Statement by Governor Lael Brainard

I appreciate the staff's outstanding analysis and research in the Financial Stability Report (FSR).1 I want to note a few points.

The resurgence of fragility and funding stress in the same nonbank financial sectors in the COVID-19 crisis and the Global Financial Crisis highlights the importance of a renewed commitment to financial reform. We saw runs on prime money market funds—which had grown rapidly in the preceding couple of years—as large or larger than those in 2008. We also saw record outflows from open-ended funds that offer daily redemptions against less liquid underlying assets, such as the $1.7 trillion in corporate bonds held by mutual funds in the second quarter. In addition, the March turmoil highlights the importance of exploring reforms in the critically important Treasury market, which could include wider use of central clearing in Treasury cash markets and wider access to platforms that could promote forms of "all to all" trading, as well as innovations such as the recent FIMA repo facilities.2

I welcome the introduction of climate into the FSR. Climate change poses important risks to financial stability.3 A lack of clarity about true exposures to specific climate risks for real and financial assets, coupled with differing assessments about the sizes and timing of these risks, can create vulnerabilities to abrupt repricing events. Acute hazards, such as storms, floods, or wildfires, may cause investors to update their perceptions of the value of real or financial assets suddenly. Chronic hazards, such as slow increases in mean temperatures or sea levels, or a gradual change in investor sentiment about those risks, introduce the possibility of abrupt tipping points or significant swings in sentiment. Supervisors expect banks to have systems in place that appropriately identify, measure, control, and monitor their material risks, which for many banks is likely to extend to climate risks.4 At present, financial markets face challenges in analyzing and pricing climate risks, and financial models may lack the necessary geographic granularity or appropriate horizons. Increased transparency through improved measurement and more standardized disclosures will be crucial. It is vitally important to move from the recognition that climate change poses significant financial stability risks to the stage where the quantitative implications of those risks are appropriately assessed and addressed.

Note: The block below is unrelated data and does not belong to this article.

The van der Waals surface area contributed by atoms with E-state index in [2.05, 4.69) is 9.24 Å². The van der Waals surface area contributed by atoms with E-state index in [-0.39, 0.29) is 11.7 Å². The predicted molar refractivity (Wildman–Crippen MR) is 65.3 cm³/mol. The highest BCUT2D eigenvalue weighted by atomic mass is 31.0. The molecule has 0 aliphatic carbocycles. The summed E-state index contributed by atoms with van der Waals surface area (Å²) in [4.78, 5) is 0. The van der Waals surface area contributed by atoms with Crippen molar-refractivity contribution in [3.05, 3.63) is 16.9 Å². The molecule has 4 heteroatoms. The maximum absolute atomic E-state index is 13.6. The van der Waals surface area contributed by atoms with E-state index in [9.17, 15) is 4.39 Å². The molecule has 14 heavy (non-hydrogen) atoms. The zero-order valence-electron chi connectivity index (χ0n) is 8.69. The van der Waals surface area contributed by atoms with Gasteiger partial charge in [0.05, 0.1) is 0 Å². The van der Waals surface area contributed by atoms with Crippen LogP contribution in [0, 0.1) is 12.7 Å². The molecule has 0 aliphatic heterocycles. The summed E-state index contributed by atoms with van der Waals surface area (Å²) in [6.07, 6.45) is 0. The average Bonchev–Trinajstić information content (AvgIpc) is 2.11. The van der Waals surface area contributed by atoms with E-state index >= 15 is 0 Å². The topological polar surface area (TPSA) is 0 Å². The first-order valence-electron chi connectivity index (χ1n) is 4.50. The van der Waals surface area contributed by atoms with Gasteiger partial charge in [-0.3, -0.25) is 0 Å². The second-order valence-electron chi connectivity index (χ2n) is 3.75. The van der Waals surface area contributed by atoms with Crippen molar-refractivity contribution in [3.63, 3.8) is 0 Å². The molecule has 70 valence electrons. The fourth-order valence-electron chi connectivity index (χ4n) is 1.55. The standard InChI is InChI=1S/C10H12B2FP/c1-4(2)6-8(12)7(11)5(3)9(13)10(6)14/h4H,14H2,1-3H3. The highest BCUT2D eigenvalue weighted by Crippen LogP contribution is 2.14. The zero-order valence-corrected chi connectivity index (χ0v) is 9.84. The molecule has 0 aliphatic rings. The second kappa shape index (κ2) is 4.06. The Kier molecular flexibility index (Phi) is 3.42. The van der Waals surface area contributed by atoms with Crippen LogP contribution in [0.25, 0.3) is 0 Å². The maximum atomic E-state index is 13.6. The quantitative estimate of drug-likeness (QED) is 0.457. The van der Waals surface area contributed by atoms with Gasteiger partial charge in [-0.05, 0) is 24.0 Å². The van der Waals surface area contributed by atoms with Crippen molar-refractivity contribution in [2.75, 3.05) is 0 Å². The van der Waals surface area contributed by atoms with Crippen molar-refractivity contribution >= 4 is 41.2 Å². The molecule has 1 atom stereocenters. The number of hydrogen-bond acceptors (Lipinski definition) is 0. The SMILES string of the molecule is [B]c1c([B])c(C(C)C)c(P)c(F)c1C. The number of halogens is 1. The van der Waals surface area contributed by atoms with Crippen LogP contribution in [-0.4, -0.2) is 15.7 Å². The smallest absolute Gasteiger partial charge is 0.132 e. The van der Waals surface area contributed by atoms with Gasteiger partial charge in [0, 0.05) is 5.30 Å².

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2. Lorie K. Logan (2020), "Treasury Market Liquidity and Early Lessons from the Pandemic Shock," Remarks at Brookings-Chicago Booth Task Force on Financial Stability (TFFS) Meeting, Panel on Market Liquidity October 23, 2020. Return to text

3. Lael Brainard (2019), "Why Climate Change Matters for Monetary Policy and Financial Stability," Delivered at The Economics of Climate Change research conference at the Federal Reserve Bank of San Francisco, November 8, 2019. Return to text

4. Kevin J. Stiroh (2020), "Climate Change and Risk Management in Bank Supervision," Delivered at Risks, Opportunities, and Investment in the Era of Climate Change, Harvard Business School, Boston, Massachusetts, March 4, 2020. Return to text

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Last Update: November 09, 2020